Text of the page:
Engineering Rome

Roman Mining and Quarrying Techniques and the Reuse of Mines


Indeed, Rome was not built in a day. Although its close proximity to debris from the volcanic eruptions of Mt. Vesuvius allowed it to be built quicker than most cities. This paper explores the history behind mines, the mining techniques and methods of transportation Romans used to take advantage of this vast mineral wealth and use it to build their thriving city and iconic buildings. We also see the working conditions of a slave in the mines and how the demand of Rome’s elite during the Late Republic drove production. Class lectures from Adrianno of Roma Sotterranea, our visit to the tuff mines and online research are how I reached my conclusions. I learned that Romans were as practical as possible in their methods and sought to eliminate extra work when possible. Waterways were used as often as possible to transport goods rather than the land. The seemingly endless amount of slave labor Rome had allowed work to be done on a trial and error basis, deaths in the work site were commonplace. However, the treatment of a worker depended on his social status. Skilled artisans such as stone masons were not worked to death. Workplace death rate could have only skyrocketed in the Late Republic when Rome’s elite started demanding marble as a token of victory for their military victories. Greed for material wealth was a direct cause for poor treatment of slaves in ancient Rome.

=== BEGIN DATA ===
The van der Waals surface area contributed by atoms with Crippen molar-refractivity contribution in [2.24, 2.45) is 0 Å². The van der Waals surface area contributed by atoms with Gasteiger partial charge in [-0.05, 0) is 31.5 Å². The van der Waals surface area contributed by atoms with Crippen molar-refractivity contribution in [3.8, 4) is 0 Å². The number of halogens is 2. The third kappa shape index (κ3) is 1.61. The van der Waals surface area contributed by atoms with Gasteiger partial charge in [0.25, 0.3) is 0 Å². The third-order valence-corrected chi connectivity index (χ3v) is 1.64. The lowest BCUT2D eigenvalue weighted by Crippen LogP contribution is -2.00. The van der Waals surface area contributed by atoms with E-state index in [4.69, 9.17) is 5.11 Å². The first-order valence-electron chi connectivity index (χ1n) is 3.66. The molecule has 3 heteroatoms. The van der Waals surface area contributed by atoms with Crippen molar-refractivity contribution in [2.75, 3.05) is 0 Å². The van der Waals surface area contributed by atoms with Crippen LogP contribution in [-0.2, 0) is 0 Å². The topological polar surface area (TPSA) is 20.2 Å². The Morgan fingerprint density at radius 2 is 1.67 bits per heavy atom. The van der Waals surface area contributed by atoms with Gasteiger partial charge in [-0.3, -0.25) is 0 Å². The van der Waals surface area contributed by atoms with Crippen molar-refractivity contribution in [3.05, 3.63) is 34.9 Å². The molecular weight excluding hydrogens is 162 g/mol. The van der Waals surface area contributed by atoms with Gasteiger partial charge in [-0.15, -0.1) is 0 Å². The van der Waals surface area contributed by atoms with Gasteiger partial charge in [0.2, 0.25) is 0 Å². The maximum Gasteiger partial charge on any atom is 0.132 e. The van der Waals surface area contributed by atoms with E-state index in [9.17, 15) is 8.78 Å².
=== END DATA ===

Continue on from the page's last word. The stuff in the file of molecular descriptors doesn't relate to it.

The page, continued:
1 – Mining Techniques